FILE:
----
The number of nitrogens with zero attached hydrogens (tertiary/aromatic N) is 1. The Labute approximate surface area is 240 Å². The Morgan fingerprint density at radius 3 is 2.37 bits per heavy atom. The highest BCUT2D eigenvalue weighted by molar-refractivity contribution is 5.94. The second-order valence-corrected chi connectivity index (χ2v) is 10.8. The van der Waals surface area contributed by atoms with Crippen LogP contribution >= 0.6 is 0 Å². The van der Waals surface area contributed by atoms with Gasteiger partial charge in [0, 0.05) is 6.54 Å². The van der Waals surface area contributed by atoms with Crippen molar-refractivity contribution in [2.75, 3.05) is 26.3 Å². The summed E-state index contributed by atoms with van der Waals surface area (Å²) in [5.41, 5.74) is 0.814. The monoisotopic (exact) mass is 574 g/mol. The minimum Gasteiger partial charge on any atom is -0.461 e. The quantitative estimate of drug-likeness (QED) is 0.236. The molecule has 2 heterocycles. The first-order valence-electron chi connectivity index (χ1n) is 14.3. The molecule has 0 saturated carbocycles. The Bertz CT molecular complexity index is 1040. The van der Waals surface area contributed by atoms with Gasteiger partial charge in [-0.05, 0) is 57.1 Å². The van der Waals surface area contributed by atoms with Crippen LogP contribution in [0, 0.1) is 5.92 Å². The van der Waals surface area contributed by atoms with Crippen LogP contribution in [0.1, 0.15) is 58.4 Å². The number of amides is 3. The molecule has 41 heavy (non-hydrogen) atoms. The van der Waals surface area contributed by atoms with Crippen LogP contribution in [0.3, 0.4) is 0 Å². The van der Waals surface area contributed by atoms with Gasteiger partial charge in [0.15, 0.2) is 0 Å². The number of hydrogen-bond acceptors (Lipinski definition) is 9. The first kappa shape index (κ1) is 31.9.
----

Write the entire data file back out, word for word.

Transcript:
The number of nitrogens with zero attached hydrogens (tertiary/aromatic N) is 1. The Labute approximate surface area is 240 Å². The Morgan fingerprint density at radius 3 is 2.37 bits per heavy atom. The highest BCUT2D eigenvalue weighted by molar-refractivity contribution is 5.94. The second-order valence-corrected chi connectivity index (χ2v) is 10.8. The van der Waals surface area contributed by atoms with Crippen LogP contribution >= 0.6 is 0 Å². The van der Waals surface area contributed by atoms with Gasteiger partial charge in [0, 0.05) is 6.54 Å². The van der Waals surface area contributed by atoms with Crippen molar-refractivity contribution in [2.75, 3.05) is 26.3 Å². The summed E-state index contributed by atoms with van der Waals surface area (Å²) in [5.41, 5.74) is 0.814. The monoisotopic (exact) mass is 574 g/mol. The minimum Gasteiger partial charge on any atom is -0.461 e. The quantitative estimate of drug-likeness (QED) is 0.236. The molecule has 2 heterocycles. The first-order valence-electron chi connectivity index (χ1n) is 14.3. The molecule has 0 saturated carbocycles. The Bertz CT molecular complexity index is 1040. The van der Waals surface area contributed by atoms with Gasteiger partial charge in [-0.05, 0) is 57.1 Å². The van der Waals surface area contributed by atoms with Crippen LogP contribution in [0, 0.1) is 5.92 Å². The van der Waals surface area contributed by atoms with Crippen LogP contribution in [0.1, 0.15) is 58.4 Å². The number of amides is 3. The molecule has 41 heavy (non-hydrogen) atoms. The van der Waals surface area contributed by atoms with Crippen LogP contribution in [0.3, 0.4) is 0 Å². The van der Waals surface area contributed by atoms with Gasteiger partial charge in [0.15, 0.2) is 0 Å². The number of hydrogen-bond acceptors (Lipinski definition) is 9. The first kappa shape index (κ1) is 31.9.